Rep. Richard A. Gephardt (D-Mo.) was in Washington last night, Sen. Paul Simon (D-Ill.) in New York, Sen. Albert Gore Jr. (D-Tenn.) in Dallas. Each was pausing in his quest for votes to search for the other main commodity of politics: money.
The fund-raising efforts are especially vital for Gephardt and Simon, who spent heavily in Iowa and have little money in the bank. Democratic rivals Gore and Massachusetts Gov. Michael S. Dukakis, in contrast, have sizable bankrolls.
Gore had about $2.7 million at the start of the year, skipped the spending frenzy in Iowa and is the beneficiary of a Dallas fund-raiser that Texas financier Jess Hay said yesterday was expected to raise $700,000 to $800,000.
Dukakis had $6 million available to start 1988 and his chief fund-raiser, Robert Farmer, said yesterday the major fund-raising won't begin until after Tuesday's New Hampshire primary. "I'm having just a little $100,000 dinner at my house tonight," he said. ". . . The candidate won't even be there."
In 1984, surprising finishes in Iowa and New Hampshire propelled Gary Hart into the spotlight and provided him a financial windfall. His contributions jumped from $125,000 in January of that year, to $342,000 in February, to $3 million in March, before starting to decline.
The New Hampshire spending limit is $461,000, the lowest of any state. So the question is whether Gephardt or Simon can break out of the Democratic field enough to raise money to compete effectively with their rivals in the March 8 "Super Tuesday" sweepstakes.
Farmer said he thinks that it is "physically impossible" after New Hampshire to collect funds, process checks and get federal matching funds in time to buy television air time for Super Tuesday. "This puts a premium on those who are fortunate enough to raise money early and conserve it," he said.
The first tier of Republican candidates is in better financial shape, with Vice President Bush having an $11 million cushion at the start of the year and Sen. Robert J. Dole (R-Kan.) nearly $7 million. Pat Robertson had enough funds to pay off a $1.5 million bank loan last month without touching $6.5 million in matching funds, according to a campaign official.
Rep. Jack Kemp (R-N.Y.), who has raised $7 million in donations -- the fourth-largest amount among GOP candidates but more than any Democrat except Dukakis -- has a contributor base 100,000 strong but little cash on hand. He also finished fourth in Iowa, however, and his aides say that if he doesn't break into the top two in New Hampshire there will be little reason to go back to his supporters to ask them to write another check.
Not surprisingly, Gephardt and Simon fund-raisers are upbeat about their candidate's prospects. Boyd Lewis, finance director for Gephardt, said yesterday he's pleased with the response to his candidate's first-place finish in Iowa. "We're in the mail; we're on the phones," he said. "We call it the New Hampshire blitz."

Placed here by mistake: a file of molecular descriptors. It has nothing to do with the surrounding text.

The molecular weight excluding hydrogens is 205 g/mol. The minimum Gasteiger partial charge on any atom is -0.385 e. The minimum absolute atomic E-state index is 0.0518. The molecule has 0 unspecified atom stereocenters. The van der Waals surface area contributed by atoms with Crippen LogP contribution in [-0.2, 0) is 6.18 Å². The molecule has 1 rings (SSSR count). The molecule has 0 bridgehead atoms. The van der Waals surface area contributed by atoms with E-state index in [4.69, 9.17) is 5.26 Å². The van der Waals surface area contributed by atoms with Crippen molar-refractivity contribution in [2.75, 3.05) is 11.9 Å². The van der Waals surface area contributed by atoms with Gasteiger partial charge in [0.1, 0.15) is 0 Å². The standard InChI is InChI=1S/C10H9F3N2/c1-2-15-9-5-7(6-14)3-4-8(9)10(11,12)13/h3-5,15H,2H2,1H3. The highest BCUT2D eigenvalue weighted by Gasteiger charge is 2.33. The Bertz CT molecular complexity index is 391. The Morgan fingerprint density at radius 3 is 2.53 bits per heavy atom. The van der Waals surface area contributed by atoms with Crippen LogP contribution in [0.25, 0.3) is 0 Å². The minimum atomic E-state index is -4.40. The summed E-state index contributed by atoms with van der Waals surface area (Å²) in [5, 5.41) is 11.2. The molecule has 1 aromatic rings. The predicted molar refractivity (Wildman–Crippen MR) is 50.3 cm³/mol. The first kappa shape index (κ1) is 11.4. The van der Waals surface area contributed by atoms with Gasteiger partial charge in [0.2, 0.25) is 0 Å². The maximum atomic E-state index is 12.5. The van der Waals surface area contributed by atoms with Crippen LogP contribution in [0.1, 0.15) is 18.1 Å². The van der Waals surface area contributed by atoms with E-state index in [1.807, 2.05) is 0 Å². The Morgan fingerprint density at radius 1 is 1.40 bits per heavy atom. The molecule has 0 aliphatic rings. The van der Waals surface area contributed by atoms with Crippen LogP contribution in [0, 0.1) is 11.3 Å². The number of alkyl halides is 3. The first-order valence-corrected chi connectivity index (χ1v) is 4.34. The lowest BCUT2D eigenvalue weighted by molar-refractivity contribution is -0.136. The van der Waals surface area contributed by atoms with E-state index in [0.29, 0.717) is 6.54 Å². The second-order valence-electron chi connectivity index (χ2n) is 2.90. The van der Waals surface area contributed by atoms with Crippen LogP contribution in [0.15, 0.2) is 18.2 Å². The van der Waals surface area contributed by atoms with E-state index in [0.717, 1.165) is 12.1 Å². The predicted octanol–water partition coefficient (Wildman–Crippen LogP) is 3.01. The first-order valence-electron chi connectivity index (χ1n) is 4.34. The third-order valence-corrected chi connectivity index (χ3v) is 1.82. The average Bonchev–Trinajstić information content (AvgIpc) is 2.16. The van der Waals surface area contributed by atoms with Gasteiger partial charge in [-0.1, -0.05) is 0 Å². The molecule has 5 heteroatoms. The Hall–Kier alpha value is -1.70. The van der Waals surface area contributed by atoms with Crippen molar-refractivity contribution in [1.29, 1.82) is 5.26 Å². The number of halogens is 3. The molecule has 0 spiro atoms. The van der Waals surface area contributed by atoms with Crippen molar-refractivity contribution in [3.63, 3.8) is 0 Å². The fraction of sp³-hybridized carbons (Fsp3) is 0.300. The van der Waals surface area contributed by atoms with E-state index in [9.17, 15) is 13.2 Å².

Lewis said the campaign called more than 100 supporters around the country after Iowa, asking them to raise $2,000 to $5,000 each and air-express the money to Washington so it can be used for media purchases for New Hampshire. The campaign also borrowed $40,000 this week against expected matching funds to buy more television time.
He predicted the campaign would raise about $75,000 at last night's $500-a-plate dinner here at the Hyatt Regency. The event was planned hurriedly last week. And Gephardt, who campaigned in Iowa with a populist theme, was on hand to collect the checks of the same Washington insiders he has criticized.
Tonight he goes on to a small dinner at the Helmsley Palace Hotel in New York City, which is expected to raise another $50,000, Lewis said.
Because of the short length of time between New Hampshire and Super Tuesday, Lewis said, the Gephardt campaign is concentrating on using the telephone, rather than direct mail, to reach new donors.
Bob Edgar, Simon's national finance director, said yesterday that proceeds from his candidate's New York dinner (an expected $100,000) and another round of small fund-raisers in Chicago next week (a hoped for additional $150,000) will go toward campaign expenses in such post-New Hampshire states as Minnesota and South Dakota.
A Simon spokesman said the senator has borrowed $110,000 this week to pay for radio and television advertising in New Hampshire.
Nancy Kuhn, Simon's New York finance chairman, said yesterday that response to last night's dinner at the Ritz Carlton had been "flat" as "people were waiting" to see how Simon did in Iowa. Since Monday, she said, 3 1/2 10-seat tables were added, assuring a capacity crowd.
Edgar noted that the campaign also invested $20,000 in a mailing of 48,000 telegrams to Simon supporters Tuesday, the day after the Iowa caucuses. "We anticipate getting back $150,000," he said.